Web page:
NEFRC Asked To Show What It Does For Jax As City Council Members Question Its Value
Councilman Al Ferraro has asked the Northeast Florida Regional Council to illustrate what it does for Jacksonville ahead of committee hearings where elected officials will consider whether the city should continue funding the organization.
Councilman Ferraro, who represents Jacksonville’s District 2, last week introduced a floor amendment to the city budget to cut the city’s annual contribution of about $390,000 to the Northeast Florida Regional Council (NEFRC), one of ten Regional Councils across the state that helps seven counties and 26 cities on the First Coast with everything from economic development to resilience against rising seas.
Ferraro’s amendment passed 12-7, but the bill that would have formally withdrawn Jacksonville from the Regional Council, a step that’s required under the inter local agreement establishing the NEFRC, failed.
That legislation is now making its way through committees before it goes back to the full City Council. Meanwhile, a bill that would reinstate Jacksonville’s annual contribution to the NEFRC, filed by Group 2 At-Large Councilman Ron Salem, is going through the same process.
All of the council members who voted for Ferraro’s budget amendment said at the time of the vote that they weren’t sure what the NEFRC does. Since then, NEFRC CEO Beth Payne has been speaking at committee meetings and meeting with council members one-on-one to try and better communicate the organization’s functions.
While they now understand and appreciate what the NEFRC does for surrounding counties and smaller communities, Ferraro and District 11 Councilman Danny Becton said they still aren’t convinced the organization is valuable to Jacksonville.
“Duval County... they don’t really have a seat at the table,” Becton said at a public meeting Friday afternoon. “I just think the Florida Regional Council maybe has taken things for granted for way too long and this conversation is well overdue.”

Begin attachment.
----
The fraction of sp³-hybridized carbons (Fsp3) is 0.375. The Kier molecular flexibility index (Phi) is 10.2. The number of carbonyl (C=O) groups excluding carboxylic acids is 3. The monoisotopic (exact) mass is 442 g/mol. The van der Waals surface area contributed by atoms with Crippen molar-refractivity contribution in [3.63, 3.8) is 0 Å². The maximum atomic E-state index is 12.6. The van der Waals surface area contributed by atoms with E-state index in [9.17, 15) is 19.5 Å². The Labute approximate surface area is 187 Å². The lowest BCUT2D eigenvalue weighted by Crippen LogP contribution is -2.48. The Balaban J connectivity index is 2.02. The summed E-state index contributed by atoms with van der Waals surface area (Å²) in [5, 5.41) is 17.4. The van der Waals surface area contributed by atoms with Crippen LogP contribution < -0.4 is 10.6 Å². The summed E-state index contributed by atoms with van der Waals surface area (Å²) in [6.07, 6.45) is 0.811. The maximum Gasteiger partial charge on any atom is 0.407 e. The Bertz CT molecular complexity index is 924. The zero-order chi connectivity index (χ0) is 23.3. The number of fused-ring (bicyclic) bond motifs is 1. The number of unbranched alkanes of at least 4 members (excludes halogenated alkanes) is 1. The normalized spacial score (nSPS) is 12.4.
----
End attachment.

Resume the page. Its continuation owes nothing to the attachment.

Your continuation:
“While it’s serving a lot of needs for a lot of the smaller communities, and we being a leader want to support those initiatives... we also want to make sure that we’re relevant. That we’re not just Mr. Moneybag,” he went on to say.
To help illustrate his concerns, Ferraro asked several city officials to discuss their relationship with the NEFRC, including Bill Killingsworth, Director of Planning and Development.
“I think coordinating and planning at a scale larger than the county has value. I think it’s difficult to calculate an ROI [return on investment] on that because it’s a philosophy as opposed to a dollar on dollar kind of thing,” Killingsworth said. “We tend to have a lot of resources, so my suspicion is that they use their planning staff and dollars on smaller communities that don't have the technical capability or the resources to do that.”
Florida used to require the Regional Council to review Jacksonville’s comprehensive plan, a state mandated plan to guide future development and growth, Killingsworth explained. That’s no longer the case, but the organization is still required to check the city’s comprehensive plan for consistency with the strategic regional policy plan.
“So… if the Regional Council went away, the effect on planning would be something that really couldn’t be noticed?” Ferraro asked.
“They still have the statutory requirement to review for consistency the regional plan, so there would be a gap there,” Killingsworth replied. “When we did the Adaptation Action Area, they had a report on sea level rise and it was local and relatively recent, so we used that. But on a day to day operational level, would it impact the department? Probably not.”
“My personal opinion is that regional planning will cease to exist without Jacksonville,” warned Fernandina Beach Vice Mayor Len Kreger, who serves as the president of the NEFRC board of directors. “And I think that would be a serious problem.”
Baldwin Mayor Sean Lynch credited the NEFRC with saving his town about $300,000. Baldwin is in Duval County, but like the Beaches, has maintained its own government since consolidation.
“I look at every penny I spend because my budget is tight. I’ve got $2 million a year, so I look at every project,” he said. “I don’t think it shows a good impression of Jacksonville and Duval County by leaving.”
Lynch said he sees this situation as a great opportunity for Duval County to improve its relationship with the NEFRC and demand a solid return on it’s yearly investment.
“I agree,” replied Ferraro. “I'm really searching to see what the Northeast Florida Regional Council can do so I can go in front of my constituents and say, ‘This is the value that we're getting and this is why I'm supporting it.’”
That’s why he asked the Regional Council to prepare presentations for future committee meetings on what the organization is doing for Jacksonville outside of efforts the city is already engaged in.
“Show us that value that we’re getting,” he said. “Something that you guys brought to us that we didn’t see. That would be a really important thing to see.”